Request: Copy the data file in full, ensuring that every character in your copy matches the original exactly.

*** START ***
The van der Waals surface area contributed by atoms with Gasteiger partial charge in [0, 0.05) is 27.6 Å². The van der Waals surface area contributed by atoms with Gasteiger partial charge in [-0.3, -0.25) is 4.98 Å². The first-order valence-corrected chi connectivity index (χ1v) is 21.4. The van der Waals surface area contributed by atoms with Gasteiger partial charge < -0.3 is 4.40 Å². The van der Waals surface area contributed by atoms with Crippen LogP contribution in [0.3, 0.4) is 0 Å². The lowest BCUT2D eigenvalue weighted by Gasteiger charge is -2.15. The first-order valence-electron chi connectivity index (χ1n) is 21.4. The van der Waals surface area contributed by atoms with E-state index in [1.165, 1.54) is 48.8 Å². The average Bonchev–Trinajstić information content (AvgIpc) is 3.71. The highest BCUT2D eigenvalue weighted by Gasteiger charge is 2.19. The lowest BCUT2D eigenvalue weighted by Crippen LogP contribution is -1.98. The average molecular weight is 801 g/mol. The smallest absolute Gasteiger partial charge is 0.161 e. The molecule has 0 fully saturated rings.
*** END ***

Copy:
The van der Waals surface area contributed by atoms with Gasteiger partial charge in [0, 0.05) is 27.6 Å². The van der Waals surface area contributed by atoms with Gasteiger partial charge in [-0.3, -0.25) is 4.98 Å². The first-order valence-corrected chi connectivity index (χ1v) is 21.4. The van der Waals surface area contributed by atoms with Gasteiger partial charge < -0.3 is 4.40 Å². The van der Waals surface area contributed by atoms with Crippen LogP contribution in [0.3, 0.4) is 0 Å². The lowest BCUT2D eigenvalue weighted by Gasteiger charge is -2.15. The first-order valence-electron chi connectivity index (χ1n) is 21.4. The van der Waals surface area contributed by atoms with E-state index in [1.165, 1.54) is 48.8 Å². The average Bonchev–Trinajstić information content (AvgIpc) is 3.71. The highest BCUT2D eigenvalue weighted by Gasteiger charge is 2.19. The lowest BCUT2D eigenvalue weighted by Crippen LogP contribution is -1.98. The average molecular weight is 801 g/mol. The smallest absolute Gasteiger partial charge is 0.161 e. The molecule has 0 fully saturated rings.